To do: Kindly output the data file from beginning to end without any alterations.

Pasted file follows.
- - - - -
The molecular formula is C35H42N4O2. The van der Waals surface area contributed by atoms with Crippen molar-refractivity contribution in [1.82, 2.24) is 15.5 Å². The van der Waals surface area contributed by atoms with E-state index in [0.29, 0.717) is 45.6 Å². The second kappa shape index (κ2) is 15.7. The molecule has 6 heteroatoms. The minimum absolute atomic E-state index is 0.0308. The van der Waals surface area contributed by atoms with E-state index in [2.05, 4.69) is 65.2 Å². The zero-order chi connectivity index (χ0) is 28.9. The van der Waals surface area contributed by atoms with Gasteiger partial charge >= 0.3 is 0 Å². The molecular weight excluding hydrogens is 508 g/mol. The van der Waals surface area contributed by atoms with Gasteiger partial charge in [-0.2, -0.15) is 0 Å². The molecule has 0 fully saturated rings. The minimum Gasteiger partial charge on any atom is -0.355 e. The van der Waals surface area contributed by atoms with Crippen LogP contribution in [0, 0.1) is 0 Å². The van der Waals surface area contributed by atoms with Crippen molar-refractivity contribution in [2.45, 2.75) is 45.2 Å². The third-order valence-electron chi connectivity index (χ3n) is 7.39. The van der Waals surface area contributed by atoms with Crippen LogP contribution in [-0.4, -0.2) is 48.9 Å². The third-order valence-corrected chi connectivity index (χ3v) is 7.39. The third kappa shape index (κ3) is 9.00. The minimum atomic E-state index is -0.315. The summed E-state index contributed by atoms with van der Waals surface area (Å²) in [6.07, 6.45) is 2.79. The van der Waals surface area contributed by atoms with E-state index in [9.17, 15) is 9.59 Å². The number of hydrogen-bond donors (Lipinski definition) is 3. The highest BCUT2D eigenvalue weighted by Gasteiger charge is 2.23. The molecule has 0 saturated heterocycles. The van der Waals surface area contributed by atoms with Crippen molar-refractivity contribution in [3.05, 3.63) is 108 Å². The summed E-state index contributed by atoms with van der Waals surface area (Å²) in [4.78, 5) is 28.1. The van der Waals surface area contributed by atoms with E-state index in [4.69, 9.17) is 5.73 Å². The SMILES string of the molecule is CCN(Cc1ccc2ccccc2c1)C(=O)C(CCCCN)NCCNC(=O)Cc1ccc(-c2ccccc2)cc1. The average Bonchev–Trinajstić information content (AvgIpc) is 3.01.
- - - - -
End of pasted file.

The molecular formula is C35H42N4O2. The van der Waals surface area contributed by atoms with Crippen molar-refractivity contribution in [1.82, 2.24) is 15.5 Å². The van der Waals surface area contributed by atoms with E-state index in [0.29, 0.717) is 45.6 Å². The second kappa shape index (κ2) is 15.7. The molecule has 6 heteroatoms. The minimum absolute atomic E-state index is 0.0308. The van der Waals surface area contributed by atoms with E-state index in [2.05, 4.69) is 65.2 Å². The zero-order chi connectivity index (χ0) is 28.9. The van der Waals surface area contributed by atoms with Gasteiger partial charge >= 0.3 is 0 Å². The molecular weight excluding hydrogens is 508 g/mol. The van der Waals surface area contributed by atoms with Gasteiger partial charge in [-0.2, -0.15) is 0 Å². The molecule has 0 fully saturated rings. The minimum Gasteiger partial charge on any atom is -0.355 e. The van der Waals surface area contributed by atoms with Crippen LogP contribution in [0, 0.1) is 0 Å². The van der Waals surface area contributed by atoms with Crippen molar-refractivity contribution in [2.45, 2.75) is 45.2 Å². The third-order valence-electron chi connectivity index (χ3n) is 7.39. The van der Waals surface area contributed by atoms with Crippen LogP contribution in [-0.4, -0.2) is 48.9 Å². The third-order valence-corrected chi connectivity index (χ3v) is 7.39. The third kappa shape index (κ3) is 9.00. The minimum atomic E-state index is -0.315. The summed E-state index contributed by atoms with van der Waals surface area (Å²) in [6.07, 6.45) is 2.79. The van der Waals surface area contributed by atoms with E-state index in [9.17, 15) is 9.59 Å². The number of hydrogen-bond donors (Lipinski definition) is 3. The highest BCUT2D eigenvalue weighted by Gasteiger charge is 2.23. The molecule has 0 saturated heterocycles. The van der Waals surface area contributed by atoms with Crippen molar-refractivity contribution in [3.05, 3.63) is 108 Å². The summed E-state index contributed by atoms with van der Waals surface area (Å²) in [4.78, 5) is 28.1. The van der Waals surface area contributed by atoms with E-state index in [4.69, 9.17) is 5.73 Å². The SMILES string of the molecule is CCN(Cc1ccc2ccccc2c1)C(=O)C(CCCCN)NCCNC(=O)Cc1ccc(-c2ccccc2)cc1. The average Bonchev–Trinajstić information content (AvgIpc) is 3.01.